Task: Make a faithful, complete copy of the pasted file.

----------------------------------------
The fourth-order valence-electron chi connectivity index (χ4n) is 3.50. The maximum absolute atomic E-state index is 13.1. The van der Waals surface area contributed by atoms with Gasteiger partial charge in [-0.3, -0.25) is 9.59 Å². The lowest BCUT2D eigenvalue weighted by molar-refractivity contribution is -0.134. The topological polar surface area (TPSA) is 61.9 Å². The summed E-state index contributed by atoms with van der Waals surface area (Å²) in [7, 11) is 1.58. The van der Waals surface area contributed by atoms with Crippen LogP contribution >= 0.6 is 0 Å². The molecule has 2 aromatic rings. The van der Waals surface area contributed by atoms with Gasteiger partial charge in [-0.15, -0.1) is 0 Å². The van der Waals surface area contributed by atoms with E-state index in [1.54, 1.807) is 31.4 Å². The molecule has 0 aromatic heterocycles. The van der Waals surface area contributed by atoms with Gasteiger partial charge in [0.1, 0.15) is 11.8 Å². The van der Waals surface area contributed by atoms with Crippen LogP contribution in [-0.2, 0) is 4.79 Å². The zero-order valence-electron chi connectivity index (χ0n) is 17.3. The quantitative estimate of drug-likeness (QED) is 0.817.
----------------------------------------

The fourth-order valence-electron chi connectivity index (χ4n) is 3.50. The maximum absolute atomic E-state index is 13.1. The van der Waals surface area contributed by atoms with Gasteiger partial charge in [-0.3, -0.25) is 9.59 Å². The lowest BCUT2D eigenvalue weighted by molar-refractivity contribution is -0.134. The topological polar surface area (TPSA) is 61.9 Å². The summed E-state index contributed by atoms with van der Waals surface area (Å²) in [7, 11) is 1.58. The van der Waals surface area contributed by atoms with Crippen LogP contribution >= 0.6 is 0 Å². The molecule has 2 aromatic rings. The van der Waals surface area contributed by atoms with Gasteiger partial charge in [-0.15, -0.1) is 0 Å². The van der Waals surface area contributed by atoms with E-state index in [1.54, 1.807) is 31.4 Å². The molecule has 0 aromatic heterocycles. The van der Waals surface area contributed by atoms with Gasteiger partial charge in [0.1, 0.15) is 11.8 Å². The van der Waals surface area contributed by atoms with Crippen LogP contribution in [-0.2, 0) is 4.79 Å². The zero-order valence-electron chi connectivity index (χ0n) is 17.3. The quantitative estimate of drug-likeness (QED) is 0.817.